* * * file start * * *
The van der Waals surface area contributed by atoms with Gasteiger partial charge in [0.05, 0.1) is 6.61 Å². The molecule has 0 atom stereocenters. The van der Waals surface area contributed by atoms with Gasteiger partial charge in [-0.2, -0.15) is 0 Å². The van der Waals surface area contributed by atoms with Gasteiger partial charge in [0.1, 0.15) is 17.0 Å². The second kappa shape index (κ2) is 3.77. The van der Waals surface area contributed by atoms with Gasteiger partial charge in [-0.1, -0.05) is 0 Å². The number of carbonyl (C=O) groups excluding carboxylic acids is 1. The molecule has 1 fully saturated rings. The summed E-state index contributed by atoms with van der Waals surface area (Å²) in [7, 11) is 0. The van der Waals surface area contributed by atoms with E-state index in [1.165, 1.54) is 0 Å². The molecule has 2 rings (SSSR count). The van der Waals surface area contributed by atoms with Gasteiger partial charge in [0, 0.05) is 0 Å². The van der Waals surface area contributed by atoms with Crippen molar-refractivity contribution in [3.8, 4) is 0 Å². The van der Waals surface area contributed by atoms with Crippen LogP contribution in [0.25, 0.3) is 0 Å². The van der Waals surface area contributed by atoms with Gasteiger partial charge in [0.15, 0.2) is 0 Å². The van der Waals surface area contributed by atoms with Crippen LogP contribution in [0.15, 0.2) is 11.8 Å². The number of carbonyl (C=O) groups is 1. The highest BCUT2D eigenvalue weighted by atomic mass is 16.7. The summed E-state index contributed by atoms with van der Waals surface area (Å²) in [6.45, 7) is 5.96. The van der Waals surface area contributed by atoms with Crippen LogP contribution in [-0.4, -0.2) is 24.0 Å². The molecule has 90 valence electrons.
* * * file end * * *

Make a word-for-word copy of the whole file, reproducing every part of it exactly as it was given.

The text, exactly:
The van der Waals surface area contributed by atoms with Gasteiger partial charge in [0.05, 0.1) is 6.61 Å². The molecule has 0 atom stereocenters. The van der Waals surface area contributed by atoms with Gasteiger partial charge in [-0.2, -0.15) is 0 Å². The van der Waals surface area contributed by atoms with Gasteiger partial charge in [0.1, 0.15) is 17.0 Å². The second kappa shape index (κ2) is 3.77. The van der Waals surface area contributed by atoms with Gasteiger partial charge in [-0.1, -0.05) is 0 Å². The number of carbonyl (C=O) groups excluding carboxylic acids is 1. The molecule has 1 fully saturated rings. The summed E-state index contributed by atoms with van der Waals surface area (Å²) in [7, 11) is 0. The van der Waals surface area contributed by atoms with E-state index in [1.165, 1.54) is 0 Å². The molecule has 2 rings (SSSR count). The van der Waals surface area contributed by atoms with Gasteiger partial charge in [0, 0.05) is 0 Å². The van der Waals surface area contributed by atoms with Crippen molar-refractivity contribution in [3.8, 4) is 0 Å². The van der Waals surface area contributed by atoms with Crippen LogP contribution in [0.25, 0.3) is 0 Å². The van der Waals surface area contributed by atoms with Gasteiger partial charge in [0.15, 0.2) is 0 Å². The van der Waals surface area contributed by atoms with Crippen LogP contribution in [0.15, 0.2) is 11.8 Å². The number of carbonyl (C=O) groups is 1. The highest BCUT2D eigenvalue weighted by atomic mass is 16.7. The summed E-state index contributed by atoms with van der Waals surface area (Å²) in [6.45, 7) is 5.96. The van der Waals surface area contributed by atoms with Crippen LogP contribution in [-0.4, -0.2) is 24.0 Å². The molecule has 90 valence electrons.